2008: Mayor of London a descendant of the House of Württemberg

In August 2008, the British BBC aired a "Who Do You Think You Are" TV documentary about London's Mayor Boris Johnson. His rather interesting, international ancestry includes a German noble branch: the Bavarian Barons of Pfeffel (Freiherren von Pfeffel). I was asked to provide documentation about this family, and especially to confirm rumours that Boris's ancestor Karl Freiherr von Pfeffel (1811-1890) had married an illegitimate offspring of the Dukes of Württemberg.

Indeed this was the case. Not only the 1836 Augsburg marriage entry turned out to be highly interesting - in contrast to common practice, the entry named the bride with a noble-looking title as "Adelheid Pauline von Rottenburg", but gave only information about her mother - an actress -, nothing about the father and nothing about the bride's current place of residence. A small note at the bottom was added by the scribe, complaining that the bishop had kept all documents pertaining to the preparation of this marriage, and had only allowed him to take a short look into the papers to prepare the marriage book entry. The whole thing very much looked like a marriage arranged by someone ranking very high in the Bavarian hierarchy. Needless to say that the documents mentioned, which were retained by the Bishop, do not exist any more ...

But who was this Adelheid Pauline von Rottenburg? There is no noble family with that name; however, Rottenburg is a small town south of Stuttgart, which became part of the Kingdom of Württemberg only hortly after 1800, after a long history of being part of Austria(!). So this place might be a good candidate for lending its name to an illegitimate branch of the House of Württemberg. I was unable to find any papers in which this name officially was given to her. What could be found, though, was a highly interesting small file how Karoline - this is the name she was christened with - in 1828 threw herself to the feet of Wilhelm, King of Württemberg (1781-1864)  ... requesting the King's protection in a state of "complete loneliness and helplessness", and explaining that she was the illegitimate daughter of his brother Paul, Prince of Württemberg (1785-1852), and that he had turned her out after a quarrel about a possible marriage for her. Reading this rather moving document, one almost watches Wilhelm and his wife, sitting there and brooding what in heaven's name he now should do with her. Wilhelm took her under his protection, and obviously, eight years later, he managed to find a groom for her in the person of Karl von Pfeffel.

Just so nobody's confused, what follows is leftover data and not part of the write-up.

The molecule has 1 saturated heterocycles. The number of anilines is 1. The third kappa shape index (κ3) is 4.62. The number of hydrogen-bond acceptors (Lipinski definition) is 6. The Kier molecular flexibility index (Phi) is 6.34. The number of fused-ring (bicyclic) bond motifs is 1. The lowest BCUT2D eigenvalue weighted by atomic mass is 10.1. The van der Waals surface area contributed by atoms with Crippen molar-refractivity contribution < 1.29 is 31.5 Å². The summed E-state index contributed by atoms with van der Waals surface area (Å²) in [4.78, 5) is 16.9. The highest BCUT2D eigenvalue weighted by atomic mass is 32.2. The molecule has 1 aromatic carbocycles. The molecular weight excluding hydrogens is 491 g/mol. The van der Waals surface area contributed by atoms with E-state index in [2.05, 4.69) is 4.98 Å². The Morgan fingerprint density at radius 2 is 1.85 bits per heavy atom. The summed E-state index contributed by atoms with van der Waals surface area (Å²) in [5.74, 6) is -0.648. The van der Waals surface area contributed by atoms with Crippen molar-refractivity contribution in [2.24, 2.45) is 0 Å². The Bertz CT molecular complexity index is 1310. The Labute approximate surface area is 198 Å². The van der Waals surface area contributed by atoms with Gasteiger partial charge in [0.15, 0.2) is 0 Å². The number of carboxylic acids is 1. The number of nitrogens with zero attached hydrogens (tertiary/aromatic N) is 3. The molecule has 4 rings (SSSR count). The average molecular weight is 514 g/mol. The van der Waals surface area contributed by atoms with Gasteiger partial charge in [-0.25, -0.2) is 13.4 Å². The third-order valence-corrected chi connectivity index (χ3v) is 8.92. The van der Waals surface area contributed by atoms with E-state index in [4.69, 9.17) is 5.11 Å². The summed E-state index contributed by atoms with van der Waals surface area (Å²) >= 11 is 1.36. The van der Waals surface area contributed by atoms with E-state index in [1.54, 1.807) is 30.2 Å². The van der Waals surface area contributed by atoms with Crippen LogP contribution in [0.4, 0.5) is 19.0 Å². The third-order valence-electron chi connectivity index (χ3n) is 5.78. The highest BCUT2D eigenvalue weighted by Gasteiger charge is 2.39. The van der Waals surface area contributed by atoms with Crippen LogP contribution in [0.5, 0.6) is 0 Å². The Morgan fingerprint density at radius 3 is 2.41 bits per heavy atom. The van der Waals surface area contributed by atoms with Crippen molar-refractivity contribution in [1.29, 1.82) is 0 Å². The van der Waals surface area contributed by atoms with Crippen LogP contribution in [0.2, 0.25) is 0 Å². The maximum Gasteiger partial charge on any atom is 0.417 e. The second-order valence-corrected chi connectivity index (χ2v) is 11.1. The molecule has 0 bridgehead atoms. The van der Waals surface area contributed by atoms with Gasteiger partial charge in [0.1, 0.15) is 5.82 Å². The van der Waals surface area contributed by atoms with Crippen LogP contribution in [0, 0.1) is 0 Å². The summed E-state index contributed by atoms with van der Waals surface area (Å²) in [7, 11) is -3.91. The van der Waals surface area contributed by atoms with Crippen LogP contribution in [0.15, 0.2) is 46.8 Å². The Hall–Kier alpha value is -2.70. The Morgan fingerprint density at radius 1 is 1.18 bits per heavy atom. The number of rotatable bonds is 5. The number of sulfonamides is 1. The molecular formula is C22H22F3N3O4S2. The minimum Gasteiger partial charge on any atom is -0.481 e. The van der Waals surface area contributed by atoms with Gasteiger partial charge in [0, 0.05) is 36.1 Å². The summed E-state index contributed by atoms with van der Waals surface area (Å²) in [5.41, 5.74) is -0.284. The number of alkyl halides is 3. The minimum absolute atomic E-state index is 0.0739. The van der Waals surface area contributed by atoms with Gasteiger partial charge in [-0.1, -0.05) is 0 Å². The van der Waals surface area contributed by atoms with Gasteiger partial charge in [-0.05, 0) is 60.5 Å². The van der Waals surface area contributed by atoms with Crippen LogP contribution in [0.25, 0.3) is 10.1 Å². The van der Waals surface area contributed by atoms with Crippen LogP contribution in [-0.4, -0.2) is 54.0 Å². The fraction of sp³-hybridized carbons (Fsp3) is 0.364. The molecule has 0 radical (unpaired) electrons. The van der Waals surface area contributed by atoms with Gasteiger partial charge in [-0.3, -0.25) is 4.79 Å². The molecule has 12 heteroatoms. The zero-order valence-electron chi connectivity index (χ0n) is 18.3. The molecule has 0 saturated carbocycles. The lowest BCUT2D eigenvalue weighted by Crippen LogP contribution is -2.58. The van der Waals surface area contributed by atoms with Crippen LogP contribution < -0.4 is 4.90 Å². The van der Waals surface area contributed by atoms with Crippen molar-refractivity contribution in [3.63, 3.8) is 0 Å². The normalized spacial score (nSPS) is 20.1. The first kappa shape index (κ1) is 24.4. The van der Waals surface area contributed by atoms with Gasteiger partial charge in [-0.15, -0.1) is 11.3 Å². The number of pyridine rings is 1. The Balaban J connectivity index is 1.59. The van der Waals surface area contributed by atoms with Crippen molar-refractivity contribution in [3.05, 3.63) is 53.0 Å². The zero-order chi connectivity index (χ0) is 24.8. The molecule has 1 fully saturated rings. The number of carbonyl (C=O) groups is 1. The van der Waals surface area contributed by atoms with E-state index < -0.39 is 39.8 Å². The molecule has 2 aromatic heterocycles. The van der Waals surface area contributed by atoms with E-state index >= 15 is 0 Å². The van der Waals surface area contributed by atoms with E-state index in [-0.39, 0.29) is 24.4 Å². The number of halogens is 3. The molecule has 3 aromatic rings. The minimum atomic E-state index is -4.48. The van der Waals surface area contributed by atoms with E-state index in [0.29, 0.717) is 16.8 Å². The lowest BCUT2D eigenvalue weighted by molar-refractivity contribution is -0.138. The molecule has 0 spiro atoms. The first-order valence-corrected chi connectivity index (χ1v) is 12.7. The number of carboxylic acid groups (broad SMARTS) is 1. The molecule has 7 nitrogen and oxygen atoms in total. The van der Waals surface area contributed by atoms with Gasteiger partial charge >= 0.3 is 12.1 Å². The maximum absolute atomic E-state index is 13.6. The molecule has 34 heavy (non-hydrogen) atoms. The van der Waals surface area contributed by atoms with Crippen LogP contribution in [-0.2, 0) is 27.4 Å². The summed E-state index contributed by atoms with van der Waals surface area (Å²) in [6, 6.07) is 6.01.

What the BBC writes about this documentary

Just one day before the filming - and therefore too late to include it into the BBC story - I found out that a portrait commonly identified as Christiane Vulpius, wife of Johann Wolfgang von Goethe, in fact shows Karoline's mother, the actress Friederike Margarethe Porth (1776-1860), who sometimes also appears with her various husbands' family names Voß, Kehre, and Werdy. A comparison of the portraits of Christiane Vulpius as found in the internet indeed shows that this one here must show another woman, as it looks completely different to the others showing Christiane Vulpius:

Not Christiane Vulpius but Friederike
        Porth aka Voß

The detailed explanation why this misunderstanding came into existence can be found here:
Ulrike Müller-Harang: Das Bildnis der Friederike Voß und seine Umdeutung zu Christiane Vulpius. Untersucht anhand der Quellen, in: Hellmut Th. Seemann (Hrsg.): Anna Amalia, Carl August und das Ereignis Weimar (Klassik Stiftung Weimar, Jahrbuch 2007), Göttingen 2007, S. 326-333.


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